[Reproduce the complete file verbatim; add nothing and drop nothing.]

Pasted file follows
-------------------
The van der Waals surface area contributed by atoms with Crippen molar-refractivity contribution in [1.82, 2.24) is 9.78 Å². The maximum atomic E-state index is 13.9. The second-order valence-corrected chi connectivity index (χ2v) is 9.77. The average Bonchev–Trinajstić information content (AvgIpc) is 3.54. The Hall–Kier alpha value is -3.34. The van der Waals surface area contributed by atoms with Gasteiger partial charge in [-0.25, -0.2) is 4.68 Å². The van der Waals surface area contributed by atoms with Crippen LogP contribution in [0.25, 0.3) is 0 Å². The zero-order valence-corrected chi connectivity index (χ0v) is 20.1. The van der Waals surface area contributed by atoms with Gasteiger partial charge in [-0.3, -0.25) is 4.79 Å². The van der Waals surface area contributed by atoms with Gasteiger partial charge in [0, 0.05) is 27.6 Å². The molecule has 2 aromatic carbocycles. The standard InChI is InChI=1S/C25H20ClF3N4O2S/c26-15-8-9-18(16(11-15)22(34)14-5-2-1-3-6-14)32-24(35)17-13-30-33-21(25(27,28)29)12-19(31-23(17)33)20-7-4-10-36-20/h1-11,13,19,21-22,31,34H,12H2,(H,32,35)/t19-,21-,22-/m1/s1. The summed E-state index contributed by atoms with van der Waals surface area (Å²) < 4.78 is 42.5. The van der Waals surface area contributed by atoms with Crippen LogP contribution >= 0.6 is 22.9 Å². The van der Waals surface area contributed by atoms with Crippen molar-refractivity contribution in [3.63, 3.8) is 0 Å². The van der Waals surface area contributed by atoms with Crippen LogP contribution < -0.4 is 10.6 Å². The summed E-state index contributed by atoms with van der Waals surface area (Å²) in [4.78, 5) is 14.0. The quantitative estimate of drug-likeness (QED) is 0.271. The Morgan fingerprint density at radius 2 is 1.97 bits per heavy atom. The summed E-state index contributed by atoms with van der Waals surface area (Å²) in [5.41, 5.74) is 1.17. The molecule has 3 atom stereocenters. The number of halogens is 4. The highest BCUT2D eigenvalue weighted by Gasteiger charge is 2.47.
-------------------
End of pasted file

The van der Waals surface area contributed by atoms with Crippen molar-refractivity contribution in [1.82, 2.24) is 9.78 Å². The maximum atomic E-state index is 13.9. The second-order valence-corrected chi connectivity index (χ2v) is 9.77. The average Bonchev–Trinajstić information content (AvgIpc) is 3.54. The Hall–Kier alpha value is -3.34. The van der Waals surface area contributed by atoms with Gasteiger partial charge in [-0.25, -0.2) is 4.68 Å². The van der Waals surface area contributed by atoms with Crippen LogP contribution in [0.25, 0.3) is 0 Å². The zero-order valence-corrected chi connectivity index (χ0v) is 20.1. The van der Waals surface area contributed by atoms with Gasteiger partial charge in [-0.3, -0.25) is 4.79 Å². The van der Waals surface area contributed by atoms with Gasteiger partial charge in [0, 0.05) is 27.6 Å². The molecule has 2 aromatic carbocycles. The standard InChI is InChI=1S/C25H20ClF3N4O2S/c26-15-8-9-18(16(11-15)22(34)14-5-2-1-3-6-14)32-24(35)17-13-30-33-21(25(27,28)29)12-19(31-23(17)33)20-7-4-10-36-20/h1-11,13,19,21-22,31,34H,12H2,(H,32,35)/t19-,21-,22-/m1/s1. The summed E-state index contributed by atoms with van der Waals surface area (Å²) < 4.78 is 42.5. The van der Waals surface area contributed by atoms with Crippen LogP contribution >= 0.6 is 22.9 Å². The van der Waals surface area contributed by atoms with Crippen molar-refractivity contribution in [3.63, 3.8) is 0 Å². The van der Waals surface area contributed by atoms with Crippen LogP contribution < -0.4 is 10.6 Å². The summed E-state index contributed by atoms with van der Waals surface area (Å²) in [4.78, 5) is 14.0. The quantitative estimate of drug-likeness (QED) is 0.271. The Morgan fingerprint density at radius 2 is 1.97 bits per heavy atom. The summed E-state index contributed by atoms with van der Waals surface area (Å²) in [5.41, 5.74) is 1.17. The molecule has 3 atom stereocenters. The number of halogens is 4. The highest BCUT2D eigenvalue weighted by Gasteiger charge is 2.47.